From Trainee to Novice
Surviving the Induction Years of Language Teaching - The Importance of Reflective Practice - Thomas S. C. Farrell
Thomas S. C. Farrell [+]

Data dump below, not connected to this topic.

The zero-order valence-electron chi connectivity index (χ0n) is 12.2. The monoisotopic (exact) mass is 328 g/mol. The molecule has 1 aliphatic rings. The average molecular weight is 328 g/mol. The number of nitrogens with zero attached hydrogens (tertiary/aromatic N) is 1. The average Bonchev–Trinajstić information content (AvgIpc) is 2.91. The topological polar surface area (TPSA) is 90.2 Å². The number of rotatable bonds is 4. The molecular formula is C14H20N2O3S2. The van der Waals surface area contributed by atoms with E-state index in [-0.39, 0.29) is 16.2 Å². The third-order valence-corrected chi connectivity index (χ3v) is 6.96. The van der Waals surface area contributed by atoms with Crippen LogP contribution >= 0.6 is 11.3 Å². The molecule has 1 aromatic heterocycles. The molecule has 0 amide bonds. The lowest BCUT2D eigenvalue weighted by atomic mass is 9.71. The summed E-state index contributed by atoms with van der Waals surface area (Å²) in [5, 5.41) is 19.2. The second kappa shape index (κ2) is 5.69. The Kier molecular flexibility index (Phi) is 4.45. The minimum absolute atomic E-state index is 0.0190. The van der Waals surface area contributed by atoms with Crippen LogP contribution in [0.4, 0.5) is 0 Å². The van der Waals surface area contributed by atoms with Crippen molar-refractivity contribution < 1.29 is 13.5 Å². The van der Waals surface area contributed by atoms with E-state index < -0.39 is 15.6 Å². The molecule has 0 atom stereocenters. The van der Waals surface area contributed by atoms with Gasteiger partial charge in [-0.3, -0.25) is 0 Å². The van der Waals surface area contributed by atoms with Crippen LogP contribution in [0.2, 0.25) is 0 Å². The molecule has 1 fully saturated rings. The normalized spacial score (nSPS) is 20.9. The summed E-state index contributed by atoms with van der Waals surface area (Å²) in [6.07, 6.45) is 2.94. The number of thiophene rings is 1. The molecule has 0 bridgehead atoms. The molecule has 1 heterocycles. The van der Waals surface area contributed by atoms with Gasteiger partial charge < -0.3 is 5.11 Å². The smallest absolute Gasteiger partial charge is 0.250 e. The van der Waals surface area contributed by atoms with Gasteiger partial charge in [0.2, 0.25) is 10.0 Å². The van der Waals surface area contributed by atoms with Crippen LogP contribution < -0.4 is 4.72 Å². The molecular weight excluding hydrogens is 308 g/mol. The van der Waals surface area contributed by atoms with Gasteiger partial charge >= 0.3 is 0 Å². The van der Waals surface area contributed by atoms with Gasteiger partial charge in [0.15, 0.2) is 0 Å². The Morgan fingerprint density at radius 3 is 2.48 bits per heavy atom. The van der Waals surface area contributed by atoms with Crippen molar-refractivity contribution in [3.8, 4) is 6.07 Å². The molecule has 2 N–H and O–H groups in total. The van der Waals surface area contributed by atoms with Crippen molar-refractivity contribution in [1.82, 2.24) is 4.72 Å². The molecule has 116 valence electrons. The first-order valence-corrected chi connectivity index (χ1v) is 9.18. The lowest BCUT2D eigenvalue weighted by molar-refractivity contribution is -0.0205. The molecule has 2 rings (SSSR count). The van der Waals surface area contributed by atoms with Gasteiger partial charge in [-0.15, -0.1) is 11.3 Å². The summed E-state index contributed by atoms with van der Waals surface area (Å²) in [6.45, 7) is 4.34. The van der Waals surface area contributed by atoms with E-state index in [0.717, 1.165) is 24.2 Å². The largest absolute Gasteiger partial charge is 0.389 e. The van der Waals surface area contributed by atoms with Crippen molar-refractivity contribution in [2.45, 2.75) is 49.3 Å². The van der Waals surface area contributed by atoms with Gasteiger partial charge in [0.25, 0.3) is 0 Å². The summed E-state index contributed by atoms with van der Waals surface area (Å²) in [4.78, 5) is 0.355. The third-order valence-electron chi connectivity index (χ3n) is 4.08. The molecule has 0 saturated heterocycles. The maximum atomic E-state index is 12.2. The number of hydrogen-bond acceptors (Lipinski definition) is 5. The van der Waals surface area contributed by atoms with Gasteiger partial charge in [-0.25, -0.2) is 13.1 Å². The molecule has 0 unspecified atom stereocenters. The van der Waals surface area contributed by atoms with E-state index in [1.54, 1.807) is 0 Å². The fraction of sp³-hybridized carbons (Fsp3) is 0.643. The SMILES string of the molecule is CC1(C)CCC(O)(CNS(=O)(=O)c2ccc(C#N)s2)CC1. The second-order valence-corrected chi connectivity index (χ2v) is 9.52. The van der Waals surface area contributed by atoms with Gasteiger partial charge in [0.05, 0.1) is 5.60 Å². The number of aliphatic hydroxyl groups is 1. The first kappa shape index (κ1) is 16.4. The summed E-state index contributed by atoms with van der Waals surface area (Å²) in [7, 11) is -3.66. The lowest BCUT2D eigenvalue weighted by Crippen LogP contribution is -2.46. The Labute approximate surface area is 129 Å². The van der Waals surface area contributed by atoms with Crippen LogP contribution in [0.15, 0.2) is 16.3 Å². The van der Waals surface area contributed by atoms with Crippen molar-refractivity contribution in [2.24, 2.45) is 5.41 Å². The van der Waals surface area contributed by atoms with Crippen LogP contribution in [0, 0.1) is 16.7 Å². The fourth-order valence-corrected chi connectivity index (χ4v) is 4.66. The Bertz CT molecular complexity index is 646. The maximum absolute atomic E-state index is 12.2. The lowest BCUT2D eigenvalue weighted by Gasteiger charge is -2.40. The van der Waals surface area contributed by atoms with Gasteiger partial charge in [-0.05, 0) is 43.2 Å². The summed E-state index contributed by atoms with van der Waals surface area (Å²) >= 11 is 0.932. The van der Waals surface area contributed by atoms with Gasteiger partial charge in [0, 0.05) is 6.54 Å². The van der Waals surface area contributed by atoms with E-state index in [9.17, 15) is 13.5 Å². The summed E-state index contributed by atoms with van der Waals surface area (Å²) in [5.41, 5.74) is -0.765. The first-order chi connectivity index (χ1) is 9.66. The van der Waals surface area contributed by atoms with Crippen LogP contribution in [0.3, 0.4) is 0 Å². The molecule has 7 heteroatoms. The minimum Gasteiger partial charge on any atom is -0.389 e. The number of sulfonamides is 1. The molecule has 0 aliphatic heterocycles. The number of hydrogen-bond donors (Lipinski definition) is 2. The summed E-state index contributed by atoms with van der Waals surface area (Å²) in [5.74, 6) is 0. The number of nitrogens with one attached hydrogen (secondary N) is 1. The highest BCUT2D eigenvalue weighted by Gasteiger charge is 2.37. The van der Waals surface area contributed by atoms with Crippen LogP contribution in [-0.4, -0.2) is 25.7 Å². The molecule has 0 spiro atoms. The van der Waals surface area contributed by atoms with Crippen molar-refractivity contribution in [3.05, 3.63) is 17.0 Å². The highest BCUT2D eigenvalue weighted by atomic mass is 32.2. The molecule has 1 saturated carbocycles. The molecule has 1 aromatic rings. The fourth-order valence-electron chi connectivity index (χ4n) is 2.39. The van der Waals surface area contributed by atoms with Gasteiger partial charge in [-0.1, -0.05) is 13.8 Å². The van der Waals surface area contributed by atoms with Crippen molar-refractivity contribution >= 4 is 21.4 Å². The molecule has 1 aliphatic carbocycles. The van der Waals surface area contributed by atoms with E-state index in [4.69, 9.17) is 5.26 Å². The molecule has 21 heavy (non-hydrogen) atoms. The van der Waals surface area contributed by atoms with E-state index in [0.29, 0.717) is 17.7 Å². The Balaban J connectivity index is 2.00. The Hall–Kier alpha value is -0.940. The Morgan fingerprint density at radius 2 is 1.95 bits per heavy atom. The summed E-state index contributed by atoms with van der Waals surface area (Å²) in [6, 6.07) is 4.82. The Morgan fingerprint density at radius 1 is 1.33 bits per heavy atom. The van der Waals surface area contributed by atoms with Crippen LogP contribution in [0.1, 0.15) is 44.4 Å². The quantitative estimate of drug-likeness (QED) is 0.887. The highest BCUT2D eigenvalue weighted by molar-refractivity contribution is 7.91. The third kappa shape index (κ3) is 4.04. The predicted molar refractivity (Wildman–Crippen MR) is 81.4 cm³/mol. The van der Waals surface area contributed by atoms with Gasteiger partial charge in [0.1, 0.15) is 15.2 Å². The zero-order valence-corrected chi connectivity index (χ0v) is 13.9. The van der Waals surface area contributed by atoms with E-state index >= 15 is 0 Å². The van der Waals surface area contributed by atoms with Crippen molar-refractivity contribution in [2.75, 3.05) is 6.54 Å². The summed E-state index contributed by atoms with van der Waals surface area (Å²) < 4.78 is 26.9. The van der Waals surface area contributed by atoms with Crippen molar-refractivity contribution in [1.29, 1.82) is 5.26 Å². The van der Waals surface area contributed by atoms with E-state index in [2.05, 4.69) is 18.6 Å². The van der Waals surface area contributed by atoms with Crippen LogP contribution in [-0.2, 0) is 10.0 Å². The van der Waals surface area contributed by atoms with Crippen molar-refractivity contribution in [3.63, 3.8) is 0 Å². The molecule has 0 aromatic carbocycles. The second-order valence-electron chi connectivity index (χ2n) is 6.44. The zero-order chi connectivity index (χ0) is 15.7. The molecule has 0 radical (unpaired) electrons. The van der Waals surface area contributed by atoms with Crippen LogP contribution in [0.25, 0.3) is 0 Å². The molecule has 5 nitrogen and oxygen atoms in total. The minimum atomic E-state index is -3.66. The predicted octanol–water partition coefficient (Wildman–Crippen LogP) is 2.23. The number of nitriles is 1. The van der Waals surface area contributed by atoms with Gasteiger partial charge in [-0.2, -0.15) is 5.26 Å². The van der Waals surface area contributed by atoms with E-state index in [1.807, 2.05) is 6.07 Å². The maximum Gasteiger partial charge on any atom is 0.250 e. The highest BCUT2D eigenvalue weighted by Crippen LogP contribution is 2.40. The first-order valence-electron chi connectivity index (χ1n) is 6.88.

Many novice teachers (and indeed many teacher educators, administrators and students) assume that once they have graduated from their teacher education programs all they will have to do is apply what they have learned during their first year of teaching. From their very first day however, and unlike in many other professions, novice teachers are asked to carry out all of the same activities as their most experienced teacher colleagues and many are left in ‘shock’. Essentially during the first year of teaching, much of the ‘shock’ for novice TESOL teachers centers around their attempts to balance a difficult act between learning to teach (i.e. furthering their knowledge initiated during the teacher education program) while at the same time as developing their conceptions of ‘self-as-teacher’ or their identity as an ESL teacher within an established school culture. If they survive this first year they are not out of the woods yet and so in their third year many teachers still leave the profession because their lives become even more hectic as they try to keep their heads above water. Some teachers begin to feel like failures because they cannot cope and feel so dejected that they leave the profession at enormous cost to all involved. Thus it becomes clear that only the most determined can survive their first three years and without more support in the form of reflective practice (see chapter 2), we will continue to lose our best and brightest ESL teachers (which is the purpose of the book).